We cannot thank you enough firstly for listening and then affording us an appointment, and also for giving us the time to express our concerns to you. I am sure you better understand the frustrations we have had over many years, seeking some understanding as to why Lucy has difficulties that she and we see but “others” do not or choose not to.
Your approach in accessing and understanding Lucy has confirmed what we suspected beyond doubt and finally we have an understanding and a way to enable Lucy, should she choose to do so to, move forward and progress. Lucy took time to read the report herself before showing it to anyone else. I asked how she felt and she responded, “Good, I’m not just dumb then,” and laughed! No parent could ask for more than their child to feel understood and valued and as hard as it may have been, this is all i asked as you know from our initial contact.
Thank you so very much for the sensitive and understandable manner in which you gave us your summary; although we were not necessarily prepared for all your findings, they all made perfect sense. and were all too recognizable in Lucy. We are, as you can appreciate, all the more proud of all her achievements and for maintaining her good nature and resolve to do her best despite the many challenges and obstacles she has faced whilst in Education.
Lucy is currently on a four week induction at the Accident and Emergency Department of a local Hospital. She “panicked when she was presented with a folder of coursework to learn; however, she now fully appreciates the importance of having her difficulties formally recognized. Lucy has been empowered by having a professional diagnosis which she can present to the relevant people. It allows for small adjustments to be made to support her learning of the new skills that she must acquire. Lucy is enjoying her new role. She’s holding her own with 11 hr days of learning and embracing the practical side. Lucy knows she is no longer “alone” with her difficulties and she no longer worries about explaining how she “doesn’t get it” What a joy and relief to know that has finally happened for her, and for those of us around her.
We know it may not always be the case and it’s a long road ahead, but we are a million miles further down the road than we were before your help.
I was always aware that I was a slow reader and it was hard for me to take in information when reading. As I was planning to undertake post graduate study, I became very concerned that my difficulties with reading and spelling would have a deleterious effect on my studies.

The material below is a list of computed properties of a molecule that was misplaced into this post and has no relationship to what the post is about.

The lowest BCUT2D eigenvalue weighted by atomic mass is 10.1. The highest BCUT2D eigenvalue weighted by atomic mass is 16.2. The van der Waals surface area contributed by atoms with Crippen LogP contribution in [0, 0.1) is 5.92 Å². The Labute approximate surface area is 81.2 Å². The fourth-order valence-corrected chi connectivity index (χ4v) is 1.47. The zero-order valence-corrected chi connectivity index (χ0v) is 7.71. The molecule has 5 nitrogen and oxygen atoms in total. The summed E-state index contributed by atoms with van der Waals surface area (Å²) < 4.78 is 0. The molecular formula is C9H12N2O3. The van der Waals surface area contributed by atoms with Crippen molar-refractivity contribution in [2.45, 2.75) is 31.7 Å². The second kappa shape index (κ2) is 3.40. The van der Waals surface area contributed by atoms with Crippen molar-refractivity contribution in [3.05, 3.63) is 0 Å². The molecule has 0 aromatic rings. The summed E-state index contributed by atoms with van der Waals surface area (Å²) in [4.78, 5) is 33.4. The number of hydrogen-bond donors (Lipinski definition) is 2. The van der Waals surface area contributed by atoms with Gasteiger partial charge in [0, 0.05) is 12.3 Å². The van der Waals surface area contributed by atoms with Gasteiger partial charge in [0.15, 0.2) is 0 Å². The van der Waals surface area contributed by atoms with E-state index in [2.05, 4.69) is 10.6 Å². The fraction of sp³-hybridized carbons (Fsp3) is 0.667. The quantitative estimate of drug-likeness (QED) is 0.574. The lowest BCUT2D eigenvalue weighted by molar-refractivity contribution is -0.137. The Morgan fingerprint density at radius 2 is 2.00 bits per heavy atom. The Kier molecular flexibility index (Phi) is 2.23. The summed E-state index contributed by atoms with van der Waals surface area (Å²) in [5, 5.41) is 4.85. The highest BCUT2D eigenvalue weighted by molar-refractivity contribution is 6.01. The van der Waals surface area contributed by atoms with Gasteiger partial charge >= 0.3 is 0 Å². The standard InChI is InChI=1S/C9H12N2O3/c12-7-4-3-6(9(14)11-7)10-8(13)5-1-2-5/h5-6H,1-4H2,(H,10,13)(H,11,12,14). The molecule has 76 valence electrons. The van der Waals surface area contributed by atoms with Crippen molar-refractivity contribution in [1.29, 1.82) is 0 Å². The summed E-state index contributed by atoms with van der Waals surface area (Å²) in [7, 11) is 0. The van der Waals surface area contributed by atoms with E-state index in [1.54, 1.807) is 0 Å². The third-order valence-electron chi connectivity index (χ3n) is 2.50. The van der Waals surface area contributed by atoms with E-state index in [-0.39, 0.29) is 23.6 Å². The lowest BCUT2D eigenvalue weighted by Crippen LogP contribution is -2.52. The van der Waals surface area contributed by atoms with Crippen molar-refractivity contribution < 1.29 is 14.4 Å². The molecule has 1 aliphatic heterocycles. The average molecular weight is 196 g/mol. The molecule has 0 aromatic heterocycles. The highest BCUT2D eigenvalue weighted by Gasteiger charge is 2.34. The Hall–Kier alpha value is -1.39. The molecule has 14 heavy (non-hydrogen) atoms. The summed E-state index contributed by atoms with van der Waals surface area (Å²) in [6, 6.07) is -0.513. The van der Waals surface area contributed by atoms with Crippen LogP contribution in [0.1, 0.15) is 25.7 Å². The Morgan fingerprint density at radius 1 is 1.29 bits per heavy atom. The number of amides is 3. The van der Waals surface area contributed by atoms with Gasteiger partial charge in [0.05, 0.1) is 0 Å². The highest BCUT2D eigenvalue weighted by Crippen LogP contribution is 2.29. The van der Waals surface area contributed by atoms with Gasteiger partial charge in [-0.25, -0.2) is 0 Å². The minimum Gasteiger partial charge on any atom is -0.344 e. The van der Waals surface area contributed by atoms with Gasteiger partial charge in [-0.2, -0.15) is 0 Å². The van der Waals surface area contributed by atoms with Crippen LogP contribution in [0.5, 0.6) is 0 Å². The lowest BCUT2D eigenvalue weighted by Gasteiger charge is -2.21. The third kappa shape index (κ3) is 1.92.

When I was in Year 9, my English teacher mentioned that she could see signs of dyslexia in my essays but I was not offered a formal assessment. However, as an adult I felt the need to better understand my learning profile and that is why I came forward for an assessment.
I would like to thank you for doing my assessment and the support you gave me.
I have now completed my 1st year at uni, having passed both my essays and assessments, I have been offered a place on the MA in Child Psychotherapy and Diploma in Psychotherapeutic Child Counselling course.
I have decided to go the Diploma route and possibly build on to the MA in future if I feel it’s necessary.
Thanks to you and your support I was able to begin my journey of seeking different supportive resources, which has helped me to be in the position I am today.
I cannot thank you enough as my dyslexia has been and still is a huge part of my therapeutic journey; as I grow each day to learn more and more about myself, I continue to ground myself so I can then feel and be in a good place to be able to emotionally facilitate others.
Thank you very much for all you have done.
Although I’ve always been very good at dealing with people and getting them to talk to me, I’ve struggled with reading, spelling and writing for most of my life. At school my difficulties were not recognised so I just did my best to muddle through. When I started working, I did well because my people skills enabled me to progress. However, promotion often involved doing more paperwork and this continued to cause me problems.
My current job is with Safer Places, a charitable organisation that supports victims of domestic abuse. I originally joined the organisation as a volunteer, but my role has grown and so I am required to do more administrative work; in other words, more writing.
I was given the opportunity to have an assessment to find out what might be causing my difficulties. I was referred to About-Dyslexia and specifically to Maz. He asked me to fill in some questionnaires and then he came to see me at work. We spent half a day doing the assessment and at the end of the process he explained that I was dyslexic and dyspraxic.
Maz was very helpful. At the start of the assessment I was feeling very anxious because I didn’t know what to expect from the assessment, but Maz put me at ease., He explained everything to me and he gave me clear instructions before each task. We worked for about 3 hours and at the end Maz explained my condition.
Maz was able to advise me on where to go for more help and what I could do to help myself as well. I am now able to get the help I need, to work more confidently and to prosper in my role. I’m getting great support from my organisation and adapting to new ways of working. I’m also using assistive software which allows me to work more independently, without having to ask my colleagues to proof read my letters and emails. I feel so much more confident than before and I’m looking forward to a brighter future.